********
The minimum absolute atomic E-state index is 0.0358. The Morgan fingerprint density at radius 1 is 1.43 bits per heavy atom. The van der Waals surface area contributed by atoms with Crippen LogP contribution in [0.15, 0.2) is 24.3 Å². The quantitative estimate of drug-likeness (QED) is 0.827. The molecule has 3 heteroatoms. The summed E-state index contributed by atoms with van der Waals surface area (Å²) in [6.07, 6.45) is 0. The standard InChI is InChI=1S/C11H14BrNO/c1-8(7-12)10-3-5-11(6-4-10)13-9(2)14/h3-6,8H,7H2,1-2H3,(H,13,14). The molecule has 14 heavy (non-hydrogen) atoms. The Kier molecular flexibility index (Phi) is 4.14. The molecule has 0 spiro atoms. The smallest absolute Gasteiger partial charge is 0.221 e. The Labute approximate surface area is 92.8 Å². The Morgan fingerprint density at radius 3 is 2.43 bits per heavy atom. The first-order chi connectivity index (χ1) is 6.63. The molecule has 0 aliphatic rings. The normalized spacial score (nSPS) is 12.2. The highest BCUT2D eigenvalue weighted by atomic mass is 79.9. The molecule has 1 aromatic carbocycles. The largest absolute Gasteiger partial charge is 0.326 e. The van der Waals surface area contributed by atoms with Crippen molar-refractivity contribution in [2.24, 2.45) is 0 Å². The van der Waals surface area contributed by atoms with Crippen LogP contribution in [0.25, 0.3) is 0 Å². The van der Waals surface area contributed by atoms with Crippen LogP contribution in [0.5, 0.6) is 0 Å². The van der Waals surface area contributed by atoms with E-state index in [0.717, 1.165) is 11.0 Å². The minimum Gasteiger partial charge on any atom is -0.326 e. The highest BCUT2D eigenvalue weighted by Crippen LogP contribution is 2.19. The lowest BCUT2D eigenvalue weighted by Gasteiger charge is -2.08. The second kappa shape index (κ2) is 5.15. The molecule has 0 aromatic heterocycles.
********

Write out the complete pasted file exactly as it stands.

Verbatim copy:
The minimum absolute atomic E-state index is 0.0358. The Morgan fingerprint density at radius 1 is 1.43 bits per heavy atom. The van der Waals surface area contributed by atoms with Crippen LogP contribution in [0.15, 0.2) is 24.3 Å². The quantitative estimate of drug-likeness (QED) is 0.827. The molecule has 3 heteroatoms. The summed E-state index contributed by atoms with van der Waals surface area (Å²) in [6.07, 6.45) is 0. The standard InChI is InChI=1S/C11H14BrNO/c1-8(7-12)10-3-5-11(6-4-10)13-9(2)14/h3-6,8H,7H2,1-2H3,(H,13,14). The molecule has 14 heavy (non-hydrogen) atoms. The Kier molecular flexibility index (Phi) is 4.14. The molecule has 0 spiro atoms. The smallest absolute Gasteiger partial charge is 0.221 e. The Labute approximate surface area is 92.8 Å². The Morgan fingerprint density at radius 3 is 2.43 bits per heavy atom. The first-order chi connectivity index (χ1) is 6.63. The molecule has 0 aliphatic rings. The normalized spacial score (nSPS) is 12.2. The highest BCUT2D eigenvalue weighted by atomic mass is 79.9. The molecule has 1 aromatic carbocycles. The largest absolute Gasteiger partial charge is 0.326 e. The van der Waals surface area contributed by atoms with Crippen molar-refractivity contribution in [2.24, 2.45) is 0 Å². The van der Waals surface area contributed by atoms with Crippen LogP contribution in [0.25, 0.3) is 0 Å². The van der Waals surface area contributed by atoms with Crippen LogP contribution in [0.5, 0.6) is 0 Å². The van der Waals surface area contributed by atoms with E-state index in [0.717, 1.165) is 11.0 Å². The minimum Gasteiger partial charge on any atom is -0.326 e. The highest BCUT2D eigenvalue weighted by Crippen LogP contribution is 2.19. The lowest BCUT2D eigenvalue weighted by Gasteiger charge is -2.08. The second kappa shape index (κ2) is 5.15. The molecule has 0 aromatic heterocycles.